POTENTIAL THEM #1
Unfortunately, the people who are supposed to love us aren’t always able to give us the kind of love we need. Whether they are our mothers or our fathers, our grandparents or our siblings, some family, no matter how good their intentions, leave us feeling empty, invalidated, uncared for, and alone. And on the days when that pain becomes too much to bear, our work is to recognize that those people whose love we so desperately pine for are never going to be able to meet our needs. Not because they don’t care, but because they can’t change who they are.
Their scant affection isn’t a reflection on our worth. It isn’t even about us. It’s about them and their own limitations and struggles. It’s about their unique way of expressing love and the fact that it doesn’t match up with our own. And we don’t have to internalize that. What we need is to start reaching out to the right people. We need to create a family of people outside of our family. People who can meet our needs and reciprocate our love.
We need to appreciate our families for the ways in which they are able to show they care, and be accepting of the ways they can’t. We need to make peace with who they are and if necessary, we need to give ourselves permission to let go. We need to know that our worth isn’t something another person’s love can give or take away. We need to trust that with or without their affection, we are enough.”
— Daniell Koepke
— Stephen Hawking
(Below are the captions for each of the above photos.)
(1) Swimming elephants like 60-year-old Rajan used to be a regular sight in the Andaman Islands, south of India, but this five ton Asian elephant is now the last of his kind.
(2) Replaced by motorised boats, Rajan no longer needs to swim miles between islands to work for his keeper, known as a ‘mahout’. Rajan still swims for ten minutes twice a day, completing about 500 yards before heading back to shore.
(3) In his retirement Rajan can now enjoy swimming purely for pleasure.
(4) Brazilian photographer, Daniel Botelho, 30, travelled to the Andaman Islands in the Indian Ocean after hearing stories of islanders swimming with these giant beasts.
(5) ’I would swim between him and the sea bottom - but I almost got killed by the elephant during one photo shoot. Suddenly swell came and took me and the elephant by surprise. I was stuck in the sand because of the crash of the wave’ said the photographer.
(6) ’He did his best not to kill me - I felt him rolling on top and away from me, but it was an amazing experience to swim with an elephant. I felt like that could be one of the best days of my life.’
(7) Despite his close encounter with Rajan, Daniel still thinks fondly of the intelligent beast, and explained his significance as the last of his kind.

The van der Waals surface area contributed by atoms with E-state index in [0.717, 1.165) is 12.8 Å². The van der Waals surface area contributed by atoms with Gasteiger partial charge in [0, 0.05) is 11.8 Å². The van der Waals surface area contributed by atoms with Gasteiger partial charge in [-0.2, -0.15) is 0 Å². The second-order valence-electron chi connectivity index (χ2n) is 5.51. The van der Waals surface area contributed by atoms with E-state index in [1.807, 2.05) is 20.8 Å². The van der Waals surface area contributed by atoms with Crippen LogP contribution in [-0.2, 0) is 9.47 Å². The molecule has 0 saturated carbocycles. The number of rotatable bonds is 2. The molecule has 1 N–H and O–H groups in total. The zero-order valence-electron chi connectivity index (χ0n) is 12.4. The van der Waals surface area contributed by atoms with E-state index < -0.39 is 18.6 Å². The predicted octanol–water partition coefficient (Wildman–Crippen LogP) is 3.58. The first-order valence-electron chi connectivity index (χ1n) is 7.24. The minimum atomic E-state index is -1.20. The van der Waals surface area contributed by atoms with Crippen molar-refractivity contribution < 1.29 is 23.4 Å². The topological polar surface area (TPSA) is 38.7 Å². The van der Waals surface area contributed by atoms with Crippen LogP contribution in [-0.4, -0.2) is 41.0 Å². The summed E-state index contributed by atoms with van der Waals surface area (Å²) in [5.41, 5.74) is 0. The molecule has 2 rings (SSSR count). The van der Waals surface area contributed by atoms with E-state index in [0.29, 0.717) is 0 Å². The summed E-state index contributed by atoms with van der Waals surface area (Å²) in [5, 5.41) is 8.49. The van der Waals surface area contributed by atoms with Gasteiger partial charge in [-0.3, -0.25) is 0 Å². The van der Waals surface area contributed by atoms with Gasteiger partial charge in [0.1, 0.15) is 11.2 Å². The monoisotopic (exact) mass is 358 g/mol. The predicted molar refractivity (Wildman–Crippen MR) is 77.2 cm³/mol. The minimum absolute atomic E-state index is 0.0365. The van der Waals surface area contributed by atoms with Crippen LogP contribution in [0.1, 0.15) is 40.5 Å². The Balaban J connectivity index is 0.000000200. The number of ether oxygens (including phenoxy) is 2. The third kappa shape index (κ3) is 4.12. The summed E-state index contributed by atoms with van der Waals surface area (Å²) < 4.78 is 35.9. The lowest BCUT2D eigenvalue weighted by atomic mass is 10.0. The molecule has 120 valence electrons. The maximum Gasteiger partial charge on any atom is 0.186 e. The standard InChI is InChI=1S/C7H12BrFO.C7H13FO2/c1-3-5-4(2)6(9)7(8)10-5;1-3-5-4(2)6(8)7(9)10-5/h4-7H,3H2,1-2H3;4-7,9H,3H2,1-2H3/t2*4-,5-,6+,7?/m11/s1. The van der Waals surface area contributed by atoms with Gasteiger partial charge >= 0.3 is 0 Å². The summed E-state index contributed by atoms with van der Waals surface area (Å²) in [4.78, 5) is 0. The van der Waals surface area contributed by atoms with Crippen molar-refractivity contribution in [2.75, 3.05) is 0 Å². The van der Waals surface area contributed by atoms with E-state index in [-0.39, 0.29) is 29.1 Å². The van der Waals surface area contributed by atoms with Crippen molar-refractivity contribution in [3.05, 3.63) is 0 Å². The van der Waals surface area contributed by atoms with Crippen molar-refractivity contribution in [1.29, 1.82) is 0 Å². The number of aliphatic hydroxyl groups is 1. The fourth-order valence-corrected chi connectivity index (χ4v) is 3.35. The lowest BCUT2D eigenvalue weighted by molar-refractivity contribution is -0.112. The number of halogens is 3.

(8) ’Local people used elephants as we used horses to work,’ said Daniel. ‘When something needed to be built on an island they moved the animals by swimming long distances with them’.
(9) ’Those swimming elephants were all trained by their mahouts. Now nobody has an economic interest in spending ten years training elephants to swim’.
(10) ’As this is the last elephant to dive, he represents the end of an old culture’.
All images © 2013 Daniel Botelho / Barcroft Media, All Rights Reserved.
— Michelle K., “Like a Book”
I have some wonderful ladies in my life. (at Iquana Cafe)
1:13 pm 1 note
December 4 2013
Winston and Loki are best buds.
7:52 pm 3 notes
November 30 2013
— Neil Gaiman
The color of the Aurora depends on the altitude and the atom being struck by solar radiation (causing excitation). At higher altitudes, there is more Atomic Oxygen than Nitrogen, leading to the common color stratifications you see.
500-200 km altitude
— Atomic Oxygen — Red
— Atomic Oxygen — Greenish-Yellow
— Ionized Nitrogen — Blue/Purple
— Nitrogen (N2) — Crimson
Oxygen only emits red at higher altitudes because once it’s excited, it takes a longer time to emit red than it does green. Why is that important? Well, at lower altitudes there is more Nitrogen for the Oxygen to bump into and absorb that excitation-energy before it gets a chance to emit red light. In this case, where the collision occurs, the Oxygen will emit Green and at low enough altitudes the Nitrogen-Oxygen collisions eventually prevent Oxygen from emitting any light at all.
During stronger storms, high energy solar particles will reach lower in the atmosphere and cause the Crimson emission from Nitrogen, creating a deep-red band at the lower edge of the aurora. Other elements emit light too, like Hydrogen (Blue) or Helium (Purple) which are at higher altitudes.
12:52 pm 8,696 notes
November 30 2013